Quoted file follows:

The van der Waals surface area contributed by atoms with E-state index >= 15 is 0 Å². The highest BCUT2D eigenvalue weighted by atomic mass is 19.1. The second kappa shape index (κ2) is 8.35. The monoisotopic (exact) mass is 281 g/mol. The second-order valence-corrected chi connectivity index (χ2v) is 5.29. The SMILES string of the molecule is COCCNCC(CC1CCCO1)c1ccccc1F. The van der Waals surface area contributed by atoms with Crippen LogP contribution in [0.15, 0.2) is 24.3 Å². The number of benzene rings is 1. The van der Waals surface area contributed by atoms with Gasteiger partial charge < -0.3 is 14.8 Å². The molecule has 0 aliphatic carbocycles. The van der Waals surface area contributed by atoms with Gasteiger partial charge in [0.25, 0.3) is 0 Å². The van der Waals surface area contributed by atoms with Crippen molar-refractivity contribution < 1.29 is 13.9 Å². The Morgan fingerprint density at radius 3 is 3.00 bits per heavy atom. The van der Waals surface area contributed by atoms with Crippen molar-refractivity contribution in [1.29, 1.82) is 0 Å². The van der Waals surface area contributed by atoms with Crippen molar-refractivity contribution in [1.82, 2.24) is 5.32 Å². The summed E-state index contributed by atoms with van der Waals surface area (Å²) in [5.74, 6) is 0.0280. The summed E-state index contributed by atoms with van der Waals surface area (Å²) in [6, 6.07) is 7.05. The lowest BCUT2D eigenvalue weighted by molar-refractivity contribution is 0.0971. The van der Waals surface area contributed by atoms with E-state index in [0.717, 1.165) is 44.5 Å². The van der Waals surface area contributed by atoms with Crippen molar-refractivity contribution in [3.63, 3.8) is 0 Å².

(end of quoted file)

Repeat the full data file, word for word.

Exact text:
The van der Waals surface area contributed by atoms with E-state index >= 15 is 0 Å². The highest BCUT2D eigenvalue weighted by atomic mass is 19.1. The second kappa shape index (κ2) is 8.35. The monoisotopic (exact) mass is 281 g/mol. The second-order valence-corrected chi connectivity index (χ2v) is 5.29. The SMILES string of the molecule is COCCNCC(CC1CCCO1)c1ccccc1F. The van der Waals surface area contributed by atoms with Crippen LogP contribution in [0.15, 0.2) is 24.3 Å². The number of benzene rings is 1. The van der Waals surface area contributed by atoms with Gasteiger partial charge < -0.3 is 14.8 Å². The molecule has 0 aliphatic carbocycles. The van der Waals surface area contributed by atoms with Gasteiger partial charge in [0.25, 0.3) is 0 Å². The van der Waals surface area contributed by atoms with Crippen molar-refractivity contribution < 1.29 is 13.9 Å². The Morgan fingerprint density at radius 3 is 3.00 bits per heavy atom. The van der Waals surface area contributed by atoms with Crippen molar-refractivity contribution in [1.29, 1.82) is 0 Å². The van der Waals surface area contributed by atoms with Crippen molar-refractivity contribution in [1.82, 2.24) is 5.32 Å². The summed E-state index contributed by atoms with van der Waals surface area (Å²) in [5.74, 6) is 0.0280. The summed E-state index contributed by atoms with van der Waals surface area (Å²) in [6, 6.07) is 7.05. The lowest BCUT2D eigenvalue weighted by molar-refractivity contribution is 0.0971. The van der Waals surface area contributed by atoms with E-state index in [0.717, 1.165) is 44.5 Å². The van der Waals surface area contributed by atoms with Crippen molar-refractivity contribution in [3.63, 3.8) is 0 Å².